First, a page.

Gaining Customers' Trust Can Be Your Checkmate
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Small businesses can set themselves apart from the competition by focusing on four aspects of trust that can serve as the cornerstones for building a solid reputation with customers and drawing their loyalty.
My consulting company Total Trust developed this list of four qualities through research involving surveys and interviews with representatives of Fortune 500 companies over more than 20 years:
Related: The 4 Things Every Customer Wants
1. Reliability. Do what you say you will do, when you say you will do it. It sounds simple, but many small businesses have good intentions and end up failing due to personnel or inventory issues. My favorite local car wash, T.C. Anderson’s of Durham, N.C., owned and operated by T.C. Anderson, always has a full staff waiting when I arrive so the wait times are short and the car ends up looking brand-new. I know that I can count on the company to come through whether I need a regular wash and a hand dry or a complete detailed job.
2. Openness and honesty. Don’t lie about your company's capabilities or hide its pricing from customers. They won't return but instead will share the bad news with their friends. Instead, be up front about how your company operates and why you charge what you do. Customers will appreciate your honesty.
For example, I am using My Dog Tess, a North Carolina real-estate service, for the second time. The company aims to reduce the costs involved in selling a home. The company is up front about its pricing structure as well as what it will or won't do. I had success in saving money the first time I used the service in a down market, and now I hope to save a bit more in a better market.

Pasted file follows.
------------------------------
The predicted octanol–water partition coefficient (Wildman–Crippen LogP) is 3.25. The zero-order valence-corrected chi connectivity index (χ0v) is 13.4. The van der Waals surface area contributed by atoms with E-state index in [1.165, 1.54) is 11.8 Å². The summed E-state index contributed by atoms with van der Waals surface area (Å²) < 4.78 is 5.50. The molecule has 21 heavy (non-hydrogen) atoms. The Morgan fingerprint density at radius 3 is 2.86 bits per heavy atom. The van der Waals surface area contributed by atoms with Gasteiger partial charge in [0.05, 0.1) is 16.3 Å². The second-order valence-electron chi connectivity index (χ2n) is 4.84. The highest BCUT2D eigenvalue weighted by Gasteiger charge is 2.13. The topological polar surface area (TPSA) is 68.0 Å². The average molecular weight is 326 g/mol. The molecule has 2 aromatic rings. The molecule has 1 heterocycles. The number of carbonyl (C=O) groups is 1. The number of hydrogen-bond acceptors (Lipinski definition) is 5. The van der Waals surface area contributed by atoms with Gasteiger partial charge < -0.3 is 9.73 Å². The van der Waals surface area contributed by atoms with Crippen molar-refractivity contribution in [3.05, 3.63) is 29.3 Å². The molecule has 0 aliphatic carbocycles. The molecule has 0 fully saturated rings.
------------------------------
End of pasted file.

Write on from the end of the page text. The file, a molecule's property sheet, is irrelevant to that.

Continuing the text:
3. Competence. As a business owner, you need to prove to customers that your firm is the best to get a job done. You can’t do that without constantly improving what's delivered.
Two Men and a Truck International relies on feedback cards from its clients to improve the customer experience. Movers leave the feedback cards with customers at the end of a job. When customers mail in those comment cards, they are sent to the company's headquarters in Lansing, Mich., where they are read and digested. The folks at headquarters compile the feedback and send it to each location.
If the company can make systemwide changes as a result, it does so. When great results come in, the company celebrates with everyone. This simple feedback system has helped the firm obtain a high referral rate and grow over 20 years from having one truck to using 1,800 vehicles.
4. Compassion and caring. This is an area where small businesses can shine but their larger competitors may not. When you run a small business, you know your customers, their businesses and families. Knowing someone personally and showing interest in him or her goes a long way toward building trust.
Jim Clark, owner of an Okemos, Mich., franchise for PostNet, a provider of marketing and printing services, is brilliant at this. He knows every customer by name, his or her business and what's important to each one. Clark takes the time to listen ask questions and even remembers what someone told him during the next visit. Even after I moved from Michigan, I returned to visit Jim and it felt like seeing an old friend.